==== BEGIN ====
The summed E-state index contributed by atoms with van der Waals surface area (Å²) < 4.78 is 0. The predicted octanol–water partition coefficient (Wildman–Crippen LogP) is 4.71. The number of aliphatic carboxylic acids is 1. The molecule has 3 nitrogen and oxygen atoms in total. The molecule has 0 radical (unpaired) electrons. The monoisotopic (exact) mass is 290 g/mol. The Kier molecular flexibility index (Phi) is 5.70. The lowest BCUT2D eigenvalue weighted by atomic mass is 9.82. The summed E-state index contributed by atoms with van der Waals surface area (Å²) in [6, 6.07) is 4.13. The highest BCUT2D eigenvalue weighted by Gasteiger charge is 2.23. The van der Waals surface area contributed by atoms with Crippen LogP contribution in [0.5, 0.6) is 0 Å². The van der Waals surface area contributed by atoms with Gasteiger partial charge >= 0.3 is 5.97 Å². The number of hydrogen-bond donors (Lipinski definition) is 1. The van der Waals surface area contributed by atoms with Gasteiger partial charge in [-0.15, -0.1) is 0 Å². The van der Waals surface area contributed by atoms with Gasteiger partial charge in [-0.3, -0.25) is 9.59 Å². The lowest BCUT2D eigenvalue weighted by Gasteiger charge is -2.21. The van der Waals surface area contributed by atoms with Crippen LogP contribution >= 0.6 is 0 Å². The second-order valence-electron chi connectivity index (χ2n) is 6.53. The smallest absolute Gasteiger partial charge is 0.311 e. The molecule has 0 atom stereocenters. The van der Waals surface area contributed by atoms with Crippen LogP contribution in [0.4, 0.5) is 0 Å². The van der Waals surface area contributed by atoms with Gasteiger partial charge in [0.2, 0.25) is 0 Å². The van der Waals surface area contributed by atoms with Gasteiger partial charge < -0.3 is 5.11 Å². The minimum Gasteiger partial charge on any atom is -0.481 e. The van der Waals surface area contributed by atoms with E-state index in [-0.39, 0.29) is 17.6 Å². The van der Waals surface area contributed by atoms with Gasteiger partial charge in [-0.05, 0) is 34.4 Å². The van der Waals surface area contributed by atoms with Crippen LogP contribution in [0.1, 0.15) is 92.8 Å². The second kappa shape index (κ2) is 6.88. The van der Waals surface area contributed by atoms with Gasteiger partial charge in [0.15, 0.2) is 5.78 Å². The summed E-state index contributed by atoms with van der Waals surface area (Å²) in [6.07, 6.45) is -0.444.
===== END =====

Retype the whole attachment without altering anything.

The summed E-state index contributed by atoms with van der Waals surface area (Å²) < 4.78 is 0. The predicted octanol–water partition coefficient (Wildman–Crippen LogP) is 4.71. The number of aliphatic carboxylic acids is 1. The molecule has 3 nitrogen and oxygen atoms in total. The molecule has 0 radical (unpaired) electrons. The monoisotopic (exact) mass is 290 g/mol. The Kier molecular flexibility index (Phi) is 5.70. The lowest BCUT2D eigenvalue weighted by atomic mass is 9.82. The summed E-state index contributed by atoms with van der Waals surface area (Å²) in [6, 6.07) is 4.13. The highest BCUT2D eigenvalue weighted by Gasteiger charge is 2.23. The van der Waals surface area contributed by atoms with Crippen LogP contribution in [0.5, 0.6) is 0 Å². The van der Waals surface area contributed by atoms with Gasteiger partial charge >= 0.3 is 5.97 Å². The number of hydrogen-bond donors (Lipinski definition) is 1. The van der Waals surface area contributed by atoms with Gasteiger partial charge in [-0.15, -0.1) is 0 Å². The van der Waals surface area contributed by atoms with Gasteiger partial charge in [-0.3, -0.25) is 9.59 Å². The lowest BCUT2D eigenvalue weighted by Gasteiger charge is -2.21. The van der Waals surface area contributed by atoms with Crippen LogP contribution >= 0.6 is 0 Å². The second-order valence-electron chi connectivity index (χ2n) is 6.53. The smallest absolute Gasteiger partial charge is 0.311 e. The molecule has 0 atom stereocenters. The van der Waals surface area contributed by atoms with Crippen LogP contribution in [0.4, 0.5) is 0 Å². The van der Waals surface area contributed by atoms with Gasteiger partial charge in [0.2, 0.25) is 0 Å². The van der Waals surface area contributed by atoms with Gasteiger partial charge < -0.3 is 5.11 Å². The minimum Gasteiger partial charge on any atom is -0.481 e. The van der Waals surface area contributed by atoms with E-state index in [-0.39, 0.29) is 17.6 Å². The van der Waals surface area contributed by atoms with Gasteiger partial charge in [-0.05, 0) is 34.4 Å². The van der Waals surface area contributed by atoms with Crippen LogP contribution in [0.1, 0.15) is 92.8 Å². The second kappa shape index (κ2) is 6.88. The van der Waals surface area contributed by atoms with Gasteiger partial charge in [0.15, 0.2) is 5.78 Å². The summed E-state index contributed by atoms with van der Waals surface area (Å²) in [6.07, 6.45) is -0.444.